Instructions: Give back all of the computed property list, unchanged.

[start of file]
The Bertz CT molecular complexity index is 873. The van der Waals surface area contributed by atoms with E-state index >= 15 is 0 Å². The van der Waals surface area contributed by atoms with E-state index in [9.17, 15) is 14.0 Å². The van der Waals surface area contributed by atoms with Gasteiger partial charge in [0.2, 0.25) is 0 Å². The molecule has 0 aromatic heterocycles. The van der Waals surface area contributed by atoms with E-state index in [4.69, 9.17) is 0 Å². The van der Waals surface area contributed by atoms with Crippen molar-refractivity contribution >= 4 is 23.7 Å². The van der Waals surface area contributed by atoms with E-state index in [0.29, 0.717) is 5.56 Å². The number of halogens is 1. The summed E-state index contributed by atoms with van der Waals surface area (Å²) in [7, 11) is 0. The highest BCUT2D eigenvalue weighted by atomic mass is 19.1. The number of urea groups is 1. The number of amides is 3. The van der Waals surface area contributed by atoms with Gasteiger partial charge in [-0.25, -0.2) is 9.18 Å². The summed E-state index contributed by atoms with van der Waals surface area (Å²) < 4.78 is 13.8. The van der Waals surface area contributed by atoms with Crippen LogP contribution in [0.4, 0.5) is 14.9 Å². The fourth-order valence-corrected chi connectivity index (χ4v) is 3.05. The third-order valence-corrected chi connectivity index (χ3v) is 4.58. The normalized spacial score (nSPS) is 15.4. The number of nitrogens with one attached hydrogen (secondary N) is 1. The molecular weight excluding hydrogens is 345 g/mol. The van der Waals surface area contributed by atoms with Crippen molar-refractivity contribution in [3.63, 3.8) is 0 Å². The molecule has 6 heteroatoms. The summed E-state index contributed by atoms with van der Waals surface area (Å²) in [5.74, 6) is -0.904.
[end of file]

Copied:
The Bertz CT molecular complexity index is 873. The van der Waals surface area contributed by atoms with E-state index >= 15 is 0 Å². The van der Waals surface area contributed by atoms with E-state index in [9.17, 15) is 14.0 Å². The van der Waals surface area contributed by atoms with Gasteiger partial charge in [0.2, 0.25) is 0 Å². The molecule has 0 aromatic heterocycles. The van der Waals surface area contributed by atoms with E-state index in [4.69, 9.17) is 0 Å². The van der Waals surface area contributed by atoms with Crippen molar-refractivity contribution >= 4 is 23.7 Å². The van der Waals surface area contributed by atoms with E-state index in [0.29, 0.717) is 5.56 Å². The number of halogens is 1. The summed E-state index contributed by atoms with van der Waals surface area (Å²) in [7, 11) is 0. The highest BCUT2D eigenvalue weighted by atomic mass is 19.1. The number of urea groups is 1. The number of amides is 3. The van der Waals surface area contributed by atoms with Gasteiger partial charge in [-0.25, -0.2) is 9.18 Å². The summed E-state index contributed by atoms with van der Waals surface area (Å²) < 4.78 is 13.8. The van der Waals surface area contributed by atoms with Crippen LogP contribution in [0.4, 0.5) is 14.9 Å². The fourth-order valence-corrected chi connectivity index (χ4v) is 3.05. The third-order valence-corrected chi connectivity index (χ3v) is 4.58. The normalized spacial score (nSPS) is 15.4. The number of nitrogens with one attached hydrogen (secondary N) is 1. The molecular weight excluding hydrogens is 345 g/mol. The van der Waals surface area contributed by atoms with Crippen molar-refractivity contribution in [3.63, 3.8) is 0 Å². The molecule has 6 heteroatoms. The summed E-state index contributed by atoms with van der Waals surface area (Å²) in [5.74, 6) is -0.904.